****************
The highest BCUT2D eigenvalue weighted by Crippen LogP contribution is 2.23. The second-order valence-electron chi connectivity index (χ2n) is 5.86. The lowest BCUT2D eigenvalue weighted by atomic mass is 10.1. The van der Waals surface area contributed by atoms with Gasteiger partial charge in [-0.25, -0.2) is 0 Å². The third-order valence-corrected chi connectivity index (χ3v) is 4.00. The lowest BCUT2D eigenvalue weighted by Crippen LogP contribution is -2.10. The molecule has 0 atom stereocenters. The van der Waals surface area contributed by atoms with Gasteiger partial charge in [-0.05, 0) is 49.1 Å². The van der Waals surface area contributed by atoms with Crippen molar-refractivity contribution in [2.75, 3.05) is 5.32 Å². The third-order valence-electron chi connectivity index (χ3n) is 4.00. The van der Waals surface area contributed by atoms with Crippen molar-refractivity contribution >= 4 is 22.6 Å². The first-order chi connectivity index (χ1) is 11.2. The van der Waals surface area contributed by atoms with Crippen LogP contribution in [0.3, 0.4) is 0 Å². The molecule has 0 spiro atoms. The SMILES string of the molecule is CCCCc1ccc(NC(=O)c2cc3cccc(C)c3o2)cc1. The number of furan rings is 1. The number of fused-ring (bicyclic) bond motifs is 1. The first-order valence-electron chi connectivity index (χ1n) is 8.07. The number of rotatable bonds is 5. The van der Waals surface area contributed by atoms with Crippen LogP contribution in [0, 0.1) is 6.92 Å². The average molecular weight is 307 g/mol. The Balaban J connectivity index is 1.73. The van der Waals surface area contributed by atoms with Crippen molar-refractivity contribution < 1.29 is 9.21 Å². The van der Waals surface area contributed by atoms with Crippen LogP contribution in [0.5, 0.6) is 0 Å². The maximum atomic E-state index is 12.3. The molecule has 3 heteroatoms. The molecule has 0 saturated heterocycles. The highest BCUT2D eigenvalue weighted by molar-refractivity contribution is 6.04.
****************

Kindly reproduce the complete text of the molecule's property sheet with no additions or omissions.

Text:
The highest BCUT2D eigenvalue weighted by Crippen LogP contribution is 2.23. The second-order valence-electron chi connectivity index (χ2n) is 5.86. The lowest BCUT2D eigenvalue weighted by atomic mass is 10.1. The van der Waals surface area contributed by atoms with Gasteiger partial charge in [-0.25, -0.2) is 0 Å². The third-order valence-corrected chi connectivity index (χ3v) is 4.00. The lowest BCUT2D eigenvalue weighted by Crippen LogP contribution is -2.10. The molecule has 0 atom stereocenters. The van der Waals surface area contributed by atoms with Gasteiger partial charge in [-0.05, 0) is 49.1 Å². The van der Waals surface area contributed by atoms with Crippen molar-refractivity contribution in [2.75, 3.05) is 5.32 Å². The third-order valence-electron chi connectivity index (χ3n) is 4.00. The van der Waals surface area contributed by atoms with Crippen molar-refractivity contribution >= 4 is 22.6 Å². The first-order chi connectivity index (χ1) is 11.2. The van der Waals surface area contributed by atoms with Crippen LogP contribution in [0.3, 0.4) is 0 Å². The molecule has 0 spiro atoms. The SMILES string of the molecule is CCCCc1ccc(NC(=O)c2cc3cccc(C)c3o2)cc1. The number of furan rings is 1. The number of fused-ring (bicyclic) bond motifs is 1. The first-order valence-electron chi connectivity index (χ1n) is 8.07. The number of rotatable bonds is 5. The van der Waals surface area contributed by atoms with Crippen LogP contribution in [0, 0.1) is 6.92 Å². The average molecular weight is 307 g/mol. The Balaban J connectivity index is 1.73. The van der Waals surface area contributed by atoms with Crippen molar-refractivity contribution < 1.29 is 9.21 Å². The van der Waals surface area contributed by atoms with Crippen LogP contribution in [0.5, 0.6) is 0 Å². The maximum atomic E-state index is 12.3. The molecule has 3 heteroatoms. The molecule has 0 saturated heterocycles. The highest BCUT2D eigenvalue weighted by molar-refractivity contribution is 6.04.